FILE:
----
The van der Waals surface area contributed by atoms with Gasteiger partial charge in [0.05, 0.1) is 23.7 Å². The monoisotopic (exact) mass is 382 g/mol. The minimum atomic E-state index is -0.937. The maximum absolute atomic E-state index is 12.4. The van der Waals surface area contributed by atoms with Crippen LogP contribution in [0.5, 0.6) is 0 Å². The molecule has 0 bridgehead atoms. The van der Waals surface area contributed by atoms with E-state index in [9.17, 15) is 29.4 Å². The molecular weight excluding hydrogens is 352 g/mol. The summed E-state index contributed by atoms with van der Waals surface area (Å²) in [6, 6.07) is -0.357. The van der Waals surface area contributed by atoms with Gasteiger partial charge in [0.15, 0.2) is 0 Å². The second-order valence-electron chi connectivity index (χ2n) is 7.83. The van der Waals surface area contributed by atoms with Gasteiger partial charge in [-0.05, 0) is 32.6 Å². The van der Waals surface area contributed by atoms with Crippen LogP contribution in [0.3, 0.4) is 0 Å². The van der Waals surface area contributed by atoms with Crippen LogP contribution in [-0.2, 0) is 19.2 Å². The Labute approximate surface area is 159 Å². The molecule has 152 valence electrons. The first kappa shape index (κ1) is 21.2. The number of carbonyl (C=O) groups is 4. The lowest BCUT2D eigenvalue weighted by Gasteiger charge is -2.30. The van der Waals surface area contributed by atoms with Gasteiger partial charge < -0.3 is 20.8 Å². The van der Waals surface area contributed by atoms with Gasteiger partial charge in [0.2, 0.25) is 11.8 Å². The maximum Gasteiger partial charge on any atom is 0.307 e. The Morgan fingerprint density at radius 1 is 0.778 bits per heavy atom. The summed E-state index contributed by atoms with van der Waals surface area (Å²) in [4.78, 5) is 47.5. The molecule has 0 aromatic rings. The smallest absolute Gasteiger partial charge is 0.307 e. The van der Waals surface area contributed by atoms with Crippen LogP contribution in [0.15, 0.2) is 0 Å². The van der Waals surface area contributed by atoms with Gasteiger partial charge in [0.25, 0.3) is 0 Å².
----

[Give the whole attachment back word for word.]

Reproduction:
The van der Waals surface area contributed by atoms with Gasteiger partial charge in [0.05, 0.1) is 23.7 Å². The monoisotopic (exact) mass is 382 g/mol. The minimum atomic E-state index is -0.937. The maximum absolute atomic E-state index is 12.4. The van der Waals surface area contributed by atoms with Crippen LogP contribution in [0.5, 0.6) is 0 Å². The molecule has 0 bridgehead atoms. The van der Waals surface area contributed by atoms with E-state index in [9.17, 15) is 29.4 Å². The molecular weight excluding hydrogens is 352 g/mol. The summed E-state index contributed by atoms with van der Waals surface area (Å²) in [6, 6.07) is -0.357. The van der Waals surface area contributed by atoms with Gasteiger partial charge in [0.15, 0.2) is 0 Å². The second-order valence-electron chi connectivity index (χ2n) is 7.83. The van der Waals surface area contributed by atoms with Gasteiger partial charge in [-0.05, 0) is 32.6 Å². The van der Waals surface area contributed by atoms with Crippen LogP contribution in [0.3, 0.4) is 0 Å². The van der Waals surface area contributed by atoms with Crippen LogP contribution in [-0.2, 0) is 19.2 Å². The Labute approximate surface area is 159 Å². The molecule has 152 valence electrons. The first kappa shape index (κ1) is 21.2. The number of carbonyl (C=O) groups is 4. The lowest BCUT2D eigenvalue weighted by Gasteiger charge is -2.30. The van der Waals surface area contributed by atoms with Gasteiger partial charge < -0.3 is 20.8 Å². The van der Waals surface area contributed by atoms with Gasteiger partial charge in [0.2, 0.25) is 11.8 Å². The maximum Gasteiger partial charge on any atom is 0.307 e. The Morgan fingerprint density at radius 1 is 0.778 bits per heavy atom. The summed E-state index contributed by atoms with van der Waals surface area (Å²) in [4.78, 5) is 47.5. The molecule has 0 aromatic rings. The smallest absolute Gasteiger partial charge is 0.307 e. The van der Waals surface area contributed by atoms with Crippen LogP contribution in [0.15, 0.2) is 0 Å². The van der Waals surface area contributed by atoms with Gasteiger partial charge in [0.25, 0.3) is 0 Å².